Down the hall from the reception area is a self-guided tour that begins with one of the best videos of an ag-industrial process I’ve seen. In less than five minutes, it told the processing story from collecting nuts to drying, cracking and on to the Hamakua Nut Factory kitchens and packaging plants. When the video was over, we turned around to walk along the windows looking into the kitchens where workers wearing protective clothing prepared the nuts in a variety of ways. They made batches of flavored and candied nuts from the raw product and packed the product into attractive sales bags or boxes. Similar ones were displayed along the hallway where the tour took place. Returning to the reception area of the Visitor Center, we had picked up more than a few items to purchase. The friendly sales staff rang up our purchases (with a kama’aina/local person’s discount) and then it was time to get out on the road to visit Hawi and Kapa’au, with just one more quick visit to the sampling table on the way out the door.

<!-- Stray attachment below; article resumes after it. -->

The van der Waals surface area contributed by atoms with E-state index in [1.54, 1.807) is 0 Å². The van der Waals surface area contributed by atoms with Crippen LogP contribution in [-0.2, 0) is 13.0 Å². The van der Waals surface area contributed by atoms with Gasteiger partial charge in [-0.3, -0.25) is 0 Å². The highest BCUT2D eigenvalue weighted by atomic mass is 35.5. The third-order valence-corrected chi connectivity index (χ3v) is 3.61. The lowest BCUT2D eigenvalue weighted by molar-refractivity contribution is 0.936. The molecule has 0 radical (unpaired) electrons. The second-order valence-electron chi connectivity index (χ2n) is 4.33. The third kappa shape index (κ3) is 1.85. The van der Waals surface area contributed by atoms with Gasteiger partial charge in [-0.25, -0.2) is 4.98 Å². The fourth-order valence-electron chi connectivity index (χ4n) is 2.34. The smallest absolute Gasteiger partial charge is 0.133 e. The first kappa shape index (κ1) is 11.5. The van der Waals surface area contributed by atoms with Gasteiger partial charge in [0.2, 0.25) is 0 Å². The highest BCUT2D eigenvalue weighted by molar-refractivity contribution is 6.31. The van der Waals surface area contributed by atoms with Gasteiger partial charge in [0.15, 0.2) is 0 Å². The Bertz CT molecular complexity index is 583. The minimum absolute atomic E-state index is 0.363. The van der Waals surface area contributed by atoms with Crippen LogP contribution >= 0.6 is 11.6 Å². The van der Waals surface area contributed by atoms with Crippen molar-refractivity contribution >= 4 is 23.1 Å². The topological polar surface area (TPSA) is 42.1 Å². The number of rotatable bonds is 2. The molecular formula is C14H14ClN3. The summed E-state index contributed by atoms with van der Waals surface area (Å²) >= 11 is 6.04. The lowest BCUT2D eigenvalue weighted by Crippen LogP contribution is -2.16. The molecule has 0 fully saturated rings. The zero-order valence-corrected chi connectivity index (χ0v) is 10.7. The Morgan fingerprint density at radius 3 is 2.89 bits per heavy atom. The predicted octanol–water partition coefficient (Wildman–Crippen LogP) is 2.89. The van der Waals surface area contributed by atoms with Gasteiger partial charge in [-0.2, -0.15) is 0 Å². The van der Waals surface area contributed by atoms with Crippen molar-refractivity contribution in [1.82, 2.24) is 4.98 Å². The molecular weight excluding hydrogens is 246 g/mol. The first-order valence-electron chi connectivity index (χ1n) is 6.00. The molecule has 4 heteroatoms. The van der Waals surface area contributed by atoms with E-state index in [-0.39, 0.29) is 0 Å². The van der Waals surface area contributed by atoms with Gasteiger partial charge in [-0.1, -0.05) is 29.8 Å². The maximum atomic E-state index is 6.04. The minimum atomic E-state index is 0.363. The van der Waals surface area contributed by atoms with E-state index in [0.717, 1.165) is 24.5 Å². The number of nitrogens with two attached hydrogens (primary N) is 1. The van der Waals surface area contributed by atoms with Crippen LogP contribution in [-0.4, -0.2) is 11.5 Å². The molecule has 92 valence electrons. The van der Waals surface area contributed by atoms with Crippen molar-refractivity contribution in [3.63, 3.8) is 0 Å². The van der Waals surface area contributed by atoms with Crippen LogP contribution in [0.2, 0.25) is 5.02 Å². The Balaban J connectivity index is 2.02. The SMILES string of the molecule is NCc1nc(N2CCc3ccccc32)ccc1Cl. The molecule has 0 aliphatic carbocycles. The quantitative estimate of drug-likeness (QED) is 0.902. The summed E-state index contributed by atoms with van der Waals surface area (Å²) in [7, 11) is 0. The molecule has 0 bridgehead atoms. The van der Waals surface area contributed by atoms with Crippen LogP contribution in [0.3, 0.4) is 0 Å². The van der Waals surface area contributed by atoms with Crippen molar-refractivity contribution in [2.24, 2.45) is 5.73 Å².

The charm of this self-guided tour was as appealing as the guided tour at Mountain Thunder I wrote about last week, in a different way. The tour invites visitors to stroll through at their own speed and ask questions of staff. It was just the right level of attention from well-trained staff, who were helpful without being intrusive. A visit could take five minutes or two hours, as desired. We have seen mac nut tours with viewing windows in other places, but not with the tour, tasting room and sales area under one roof. This approach tied the process, products and sales together very neatly. Mac nut ice cream and specialized coffee drinks were also available in the Visitor Center.
Interpretation of ag-industrial processes certainly makes sense from an economic perspective. They sell products to almost everyone who stops to look and taste. Ag tourism or agriturismo, as it is called in Italy, can transform a hard working agricultural district into one with literally hundreds of ag businesses that sell products and also deliver engaging experiences. Tuscany in Italy has more than 400 agriturismo businesses in that one province. They help visitors learn about farming practices, wine and cheese making, and local culture and provide charming places to stay with wonderful food.